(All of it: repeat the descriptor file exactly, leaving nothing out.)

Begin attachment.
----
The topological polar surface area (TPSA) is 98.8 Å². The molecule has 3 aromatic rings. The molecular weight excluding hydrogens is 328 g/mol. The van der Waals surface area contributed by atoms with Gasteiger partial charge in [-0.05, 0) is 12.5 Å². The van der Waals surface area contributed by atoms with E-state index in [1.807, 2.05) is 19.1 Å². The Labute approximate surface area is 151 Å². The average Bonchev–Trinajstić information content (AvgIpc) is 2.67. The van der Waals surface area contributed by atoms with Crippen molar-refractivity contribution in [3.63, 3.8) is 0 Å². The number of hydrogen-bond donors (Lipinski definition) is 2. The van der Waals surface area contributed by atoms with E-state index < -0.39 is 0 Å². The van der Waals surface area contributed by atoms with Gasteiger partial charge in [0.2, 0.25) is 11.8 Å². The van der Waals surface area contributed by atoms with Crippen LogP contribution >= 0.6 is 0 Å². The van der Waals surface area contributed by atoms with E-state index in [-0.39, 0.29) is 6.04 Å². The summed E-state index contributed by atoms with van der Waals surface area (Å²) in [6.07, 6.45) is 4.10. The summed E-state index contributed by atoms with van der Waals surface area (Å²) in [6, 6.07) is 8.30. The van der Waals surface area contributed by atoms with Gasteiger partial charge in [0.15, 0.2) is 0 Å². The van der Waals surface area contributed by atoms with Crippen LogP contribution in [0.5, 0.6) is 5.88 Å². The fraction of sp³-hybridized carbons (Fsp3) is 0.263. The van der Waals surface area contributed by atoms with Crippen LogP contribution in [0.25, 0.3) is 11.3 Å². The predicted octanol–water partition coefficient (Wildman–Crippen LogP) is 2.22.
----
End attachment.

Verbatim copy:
The topological polar surface area (TPSA) is 98.8 Å². The molecule has 3 aromatic rings. The molecular weight excluding hydrogens is 328 g/mol. The van der Waals surface area contributed by atoms with Gasteiger partial charge in [-0.05, 0) is 12.5 Å². The van der Waals surface area contributed by atoms with E-state index in [1.807, 2.05) is 19.1 Å². The Labute approximate surface area is 151 Å². The average Bonchev–Trinajstić information content (AvgIpc) is 2.67. The van der Waals surface area contributed by atoms with Crippen molar-refractivity contribution in [3.63, 3.8) is 0 Å². The number of hydrogen-bond donors (Lipinski definition) is 2. The van der Waals surface area contributed by atoms with E-state index < -0.39 is 0 Å². The van der Waals surface area contributed by atoms with Gasteiger partial charge in [0.2, 0.25) is 11.8 Å². The van der Waals surface area contributed by atoms with Crippen LogP contribution >= 0.6 is 0 Å². The van der Waals surface area contributed by atoms with E-state index in [-0.39, 0.29) is 6.04 Å². The summed E-state index contributed by atoms with van der Waals surface area (Å²) in [6.07, 6.45) is 4.10. The summed E-state index contributed by atoms with van der Waals surface area (Å²) in [6, 6.07) is 8.30. The van der Waals surface area contributed by atoms with Gasteiger partial charge in [0.15, 0.2) is 0 Å². The van der Waals surface area contributed by atoms with Crippen LogP contribution in [0.5, 0.6) is 5.88 Å². The fraction of sp³-hybridized carbons (Fsp3) is 0.263. The van der Waals surface area contributed by atoms with Crippen LogP contribution in [0.25, 0.3) is 11.3 Å². The predicted octanol–water partition coefficient (Wildman–Crippen LogP) is 2.22.